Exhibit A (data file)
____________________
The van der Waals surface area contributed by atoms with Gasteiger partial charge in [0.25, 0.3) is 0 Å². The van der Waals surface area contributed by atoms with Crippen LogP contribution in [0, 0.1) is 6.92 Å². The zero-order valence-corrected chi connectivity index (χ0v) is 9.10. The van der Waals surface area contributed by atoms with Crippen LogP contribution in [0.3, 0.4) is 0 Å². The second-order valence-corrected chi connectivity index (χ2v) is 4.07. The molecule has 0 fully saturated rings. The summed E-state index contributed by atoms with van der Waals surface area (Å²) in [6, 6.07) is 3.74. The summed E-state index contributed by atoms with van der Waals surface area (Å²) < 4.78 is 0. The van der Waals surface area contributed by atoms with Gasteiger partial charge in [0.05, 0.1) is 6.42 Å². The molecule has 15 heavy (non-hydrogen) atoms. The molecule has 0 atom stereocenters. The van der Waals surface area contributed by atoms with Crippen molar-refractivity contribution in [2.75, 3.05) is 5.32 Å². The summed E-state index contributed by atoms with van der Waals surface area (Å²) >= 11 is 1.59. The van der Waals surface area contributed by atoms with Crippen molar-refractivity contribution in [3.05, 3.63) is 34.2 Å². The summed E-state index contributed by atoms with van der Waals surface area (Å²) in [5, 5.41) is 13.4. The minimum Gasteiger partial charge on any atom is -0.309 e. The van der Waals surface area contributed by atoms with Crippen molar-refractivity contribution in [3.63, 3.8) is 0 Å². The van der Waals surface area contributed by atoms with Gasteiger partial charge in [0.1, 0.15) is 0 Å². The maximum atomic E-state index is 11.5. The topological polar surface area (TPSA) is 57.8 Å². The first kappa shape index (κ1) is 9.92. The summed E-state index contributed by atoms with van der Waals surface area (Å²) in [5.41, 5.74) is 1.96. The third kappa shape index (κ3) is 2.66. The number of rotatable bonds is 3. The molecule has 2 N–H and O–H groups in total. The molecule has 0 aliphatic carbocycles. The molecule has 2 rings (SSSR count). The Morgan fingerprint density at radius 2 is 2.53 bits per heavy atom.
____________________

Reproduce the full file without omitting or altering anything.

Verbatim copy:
The van der Waals surface area contributed by atoms with Gasteiger partial charge in [0.25, 0.3) is 0 Å². The van der Waals surface area contributed by atoms with Crippen LogP contribution in [0, 0.1) is 6.92 Å². The zero-order valence-corrected chi connectivity index (χ0v) is 9.10. The van der Waals surface area contributed by atoms with Crippen LogP contribution in [0.3, 0.4) is 0 Å². The second-order valence-corrected chi connectivity index (χ2v) is 4.07. The molecule has 0 fully saturated rings. The summed E-state index contributed by atoms with van der Waals surface area (Å²) in [6, 6.07) is 3.74. The summed E-state index contributed by atoms with van der Waals surface area (Å²) < 4.78 is 0. The van der Waals surface area contributed by atoms with Gasteiger partial charge in [0.05, 0.1) is 6.42 Å². The molecule has 15 heavy (non-hydrogen) atoms. The molecule has 0 atom stereocenters. The van der Waals surface area contributed by atoms with Crippen molar-refractivity contribution in [2.75, 3.05) is 5.32 Å². The summed E-state index contributed by atoms with van der Waals surface area (Å²) >= 11 is 1.59. The van der Waals surface area contributed by atoms with Crippen molar-refractivity contribution in [3.05, 3.63) is 34.2 Å². The summed E-state index contributed by atoms with van der Waals surface area (Å²) in [5, 5.41) is 13.4. The minimum Gasteiger partial charge on any atom is -0.309 e. The van der Waals surface area contributed by atoms with Crippen molar-refractivity contribution in [3.63, 3.8) is 0 Å². The van der Waals surface area contributed by atoms with Gasteiger partial charge in [0.1, 0.15) is 0 Å². The maximum atomic E-state index is 11.5. The topological polar surface area (TPSA) is 57.8 Å². The first kappa shape index (κ1) is 9.92. The summed E-state index contributed by atoms with van der Waals surface area (Å²) in [5.41, 5.74) is 1.96. The third kappa shape index (κ3) is 2.66. The number of rotatable bonds is 3. The molecule has 2 N–H and O–H groups in total. The molecule has 0 aliphatic carbocycles. The molecule has 2 rings (SSSR count). The Morgan fingerprint density at radius 2 is 2.53 bits per heavy atom.